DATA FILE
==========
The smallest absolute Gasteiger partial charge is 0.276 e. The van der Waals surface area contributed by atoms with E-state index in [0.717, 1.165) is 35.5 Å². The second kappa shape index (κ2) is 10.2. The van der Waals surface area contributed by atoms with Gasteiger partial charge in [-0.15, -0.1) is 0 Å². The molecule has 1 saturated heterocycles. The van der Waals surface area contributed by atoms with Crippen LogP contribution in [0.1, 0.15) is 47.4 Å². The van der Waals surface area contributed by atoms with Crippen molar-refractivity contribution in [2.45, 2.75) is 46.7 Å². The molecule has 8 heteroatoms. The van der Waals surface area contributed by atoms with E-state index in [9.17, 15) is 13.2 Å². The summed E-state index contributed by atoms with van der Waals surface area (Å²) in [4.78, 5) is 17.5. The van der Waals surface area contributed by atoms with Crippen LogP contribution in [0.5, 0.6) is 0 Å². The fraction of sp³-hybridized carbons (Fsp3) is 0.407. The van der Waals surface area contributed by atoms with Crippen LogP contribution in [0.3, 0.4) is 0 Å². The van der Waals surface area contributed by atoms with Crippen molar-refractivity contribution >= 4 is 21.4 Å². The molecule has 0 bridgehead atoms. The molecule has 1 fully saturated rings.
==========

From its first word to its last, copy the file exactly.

The smallest absolute Gasteiger partial charge is 0.276 e. The van der Waals surface area contributed by atoms with E-state index in [0.717, 1.165) is 35.5 Å². The second kappa shape index (κ2) is 10.2. The van der Waals surface area contributed by atoms with Gasteiger partial charge in [-0.15, -0.1) is 0 Å². The molecule has 1 saturated heterocycles. The van der Waals surface area contributed by atoms with Crippen LogP contribution in [0.1, 0.15) is 47.4 Å². The van der Waals surface area contributed by atoms with Crippen molar-refractivity contribution in [2.45, 2.75) is 46.7 Å². The molecule has 8 heteroatoms. The van der Waals surface area contributed by atoms with E-state index in [9.17, 15) is 13.2 Å². The summed E-state index contributed by atoms with van der Waals surface area (Å²) in [4.78, 5) is 17.5. The van der Waals surface area contributed by atoms with Crippen LogP contribution in [0.5, 0.6) is 0 Å². The fraction of sp³-hybridized carbons (Fsp3) is 0.407. The van der Waals surface area contributed by atoms with Crippen LogP contribution in [0.3, 0.4) is 0 Å². The van der Waals surface area contributed by atoms with Crippen molar-refractivity contribution >= 4 is 21.4 Å². The molecule has 0 bridgehead atoms. The molecule has 1 fully saturated rings.